It would be a moonshot for Boeing to launch the NMA Lite and FSA more or less concurrently. But Boeing is dire need of revitalizing its commercial airplane program. A moonshot may be what is required.
Then the question arises, when Boeing might launch an FSA?
Assuming the same 5-7 year timeline to EIS, concepts need to be shown and decisions need to be made by mid-decade or a little later.
Spirit Aerosystems builds the 737 fuselages. This contract with Boeing for the 737 extends to 2033. Contracts may be extended, but how much life is left in the MAX? Pre-grounding, Boeing figured the program was good through 2035. This may not be the case now.
Once again, there is typically a two-year overlap between new airplane and airplane to be replaced. If one assumes the end of the Spirit contract coincides with the end of the 737 program, this is 2033. This means an FSA EIS of 2030-2031 is required.
This means a program launch is roughly the same timeline as the launch of the NMA Lite.
Will Boeing, with the painful experience of the concurrent 787/747-8 programs, have the risk genes to do two programs at once? Or will it want to get the NMA Lite into flight testing before launching the FSA?
When the Embraer JV was on the table, Boeing was to own 80% of the JV. This meant Boeing would fund 80% of the FSA.
If Boeing enters a business partnership with Mitsubishi, is there more money available from Mitsubishi and Japan than from Embraer and Brazil? The answer seems self-evident.
And then there’s Boeing’s preoccupation with Shareholder Value.
The ink is hardly dry on the $27bn COVID-related loan. Yet analysts are asking how soon dividends and shareholder buybacks will resume. Don’t underestimate the influence of this factor in decisions.
Whatever the timing of a new single-aisle airplane, it is almost certain the days of the Renton factory are numbered.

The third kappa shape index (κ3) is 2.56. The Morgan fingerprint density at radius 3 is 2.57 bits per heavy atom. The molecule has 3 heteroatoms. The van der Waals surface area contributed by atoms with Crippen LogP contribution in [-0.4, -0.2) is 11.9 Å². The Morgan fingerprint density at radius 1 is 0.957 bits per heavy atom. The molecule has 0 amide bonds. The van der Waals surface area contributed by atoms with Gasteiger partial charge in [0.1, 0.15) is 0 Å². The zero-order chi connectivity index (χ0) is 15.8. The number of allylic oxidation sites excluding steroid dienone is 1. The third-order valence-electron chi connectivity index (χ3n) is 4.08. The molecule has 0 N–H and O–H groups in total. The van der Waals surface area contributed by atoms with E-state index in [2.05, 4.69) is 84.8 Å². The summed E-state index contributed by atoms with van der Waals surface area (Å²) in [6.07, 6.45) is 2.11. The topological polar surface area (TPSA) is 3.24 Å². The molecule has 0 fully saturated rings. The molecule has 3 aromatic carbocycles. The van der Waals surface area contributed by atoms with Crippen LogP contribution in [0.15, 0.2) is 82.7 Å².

When the 737 program terminates, LNA believes the Renton factory will close. Doing so enables Boeing to establish new production in a lower-cost, right-to-work state vs Washington.
Once more, we point to the 2033 contract term with Spirit as the best indicator when the 737 program is over.
Boeing has been shrinking the Renton factor footprint since 2001, if not before.
The 2001 Nisqually earthquake red-tagged some Renton buildings. These were not replaced.
Termination of the 757 program in 2004 rendered surplus more buildings.
In what was called by Boeing the “Move to the Lake” (Lake Washington, at the north end of Renton Airport), Boeing sold off surplus land. It has been redeveloped into the commercial/residential/retail project called The Landing.
Once the 737 commercial plant is closed, LNA expects Boeing to sell land to developers.
(The future of the P8 assembly line might be the remaining facility. Or it could close if the Navy needs no more P8s and international sales dry up.)
While Puget Sound and Washington politicians are already fretting over consolidating 787 production in Charleston, the longer term worry is Renton.